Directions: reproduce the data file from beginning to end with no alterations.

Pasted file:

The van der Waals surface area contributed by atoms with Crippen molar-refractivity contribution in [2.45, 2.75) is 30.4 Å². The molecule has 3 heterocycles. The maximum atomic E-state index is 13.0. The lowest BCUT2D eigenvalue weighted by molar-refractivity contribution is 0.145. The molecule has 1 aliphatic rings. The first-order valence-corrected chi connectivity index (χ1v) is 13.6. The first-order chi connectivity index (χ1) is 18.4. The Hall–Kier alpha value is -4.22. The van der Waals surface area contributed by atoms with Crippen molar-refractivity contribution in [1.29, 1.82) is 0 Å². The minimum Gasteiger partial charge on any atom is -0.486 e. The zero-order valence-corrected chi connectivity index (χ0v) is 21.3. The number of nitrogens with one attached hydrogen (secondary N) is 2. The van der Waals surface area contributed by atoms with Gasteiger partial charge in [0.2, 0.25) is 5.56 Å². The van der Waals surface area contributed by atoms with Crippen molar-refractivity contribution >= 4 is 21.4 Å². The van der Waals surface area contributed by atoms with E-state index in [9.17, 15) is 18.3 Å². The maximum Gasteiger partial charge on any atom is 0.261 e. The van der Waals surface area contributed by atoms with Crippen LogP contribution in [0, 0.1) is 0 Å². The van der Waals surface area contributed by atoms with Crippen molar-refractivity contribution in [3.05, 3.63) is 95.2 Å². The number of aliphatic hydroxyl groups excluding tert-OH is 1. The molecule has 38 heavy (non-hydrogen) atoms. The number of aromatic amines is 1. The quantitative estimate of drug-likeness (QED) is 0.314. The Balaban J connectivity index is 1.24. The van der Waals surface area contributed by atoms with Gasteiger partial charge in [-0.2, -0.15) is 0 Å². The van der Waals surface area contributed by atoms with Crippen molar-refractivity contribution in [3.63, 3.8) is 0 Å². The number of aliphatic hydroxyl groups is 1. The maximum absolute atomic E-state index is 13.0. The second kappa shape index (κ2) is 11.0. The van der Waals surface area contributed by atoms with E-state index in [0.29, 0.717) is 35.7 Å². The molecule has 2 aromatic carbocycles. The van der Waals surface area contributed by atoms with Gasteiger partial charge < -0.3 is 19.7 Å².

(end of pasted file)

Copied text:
The van der Waals surface area contributed by atoms with Crippen molar-refractivity contribution in [2.45, 2.75) is 30.4 Å². The molecule has 3 heterocycles. The maximum atomic E-state index is 13.0. The lowest BCUT2D eigenvalue weighted by molar-refractivity contribution is 0.145. The molecule has 1 aliphatic rings. The first-order valence-corrected chi connectivity index (χ1v) is 13.6. The first-order chi connectivity index (χ1) is 18.4. The Hall–Kier alpha value is -4.22. The van der Waals surface area contributed by atoms with Crippen molar-refractivity contribution in [1.29, 1.82) is 0 Å². The minimum Gasteiger partial charge on any atom is -0.486 e. The zero-order valence-corrected chi connectivity index (χ0v) is 21.3. The number of nitrogens with one attached hydrogen (secondary N) is 2. The van der Waals surface area contributed by atoms with Gasteiger partial charge in [0.2, 0.25) is 5.56 Å². The van der Waals surface area contributed by atoms with Crippen molar-refractivity contribution >= 4 is 21.4 Å². The van der Waals surface area contributed by atoms with E-state index in [9.17, 15) is 18.3 Å². The maximum Gasteiger partial charge on any atom is 0.261 e. The van der Waals surface area contributed by atoms with Crippen LogP contribution in [0, 0.1) is 0 Å². The van der Waals surface area contributed by atoms with Crippen molar-refractivity contribution in [3.05, 3.63) is 95.2 Å². The number of aliphatic hydroxyl groups excluding tert-OH is 1. The molecule has 38 heavy (non-hydrogen) atoms. The number of aromatic amines is 1. The quantitative estimate of drug-likeness (QED) is 0.314. The Balaban J connectivity index is 1.24. The van der Waals surface area contributed by atoms with Gasteiger partial charge in [-0.2, -0.15) is 0 Å². The van der Waals surface area contributed by atoms with Crippen molar-refractivity contribution in [3.63, 3.8) is 0 Å². The number of aliphatic hydroxyl groups is 1. The maximum absolute atomic E-state index is 13.0. The second kappa shape index (κ2) is 11.0. The van der Waals surface area contributed by atoms with E-state index in [0.29, 0.717) is 35.7 Å². The molecule has 2 aromatic carbocycles. The van der Waals surface area contributed by atoms with Gasteiger partial charge < -0.3 is 19.7 Å².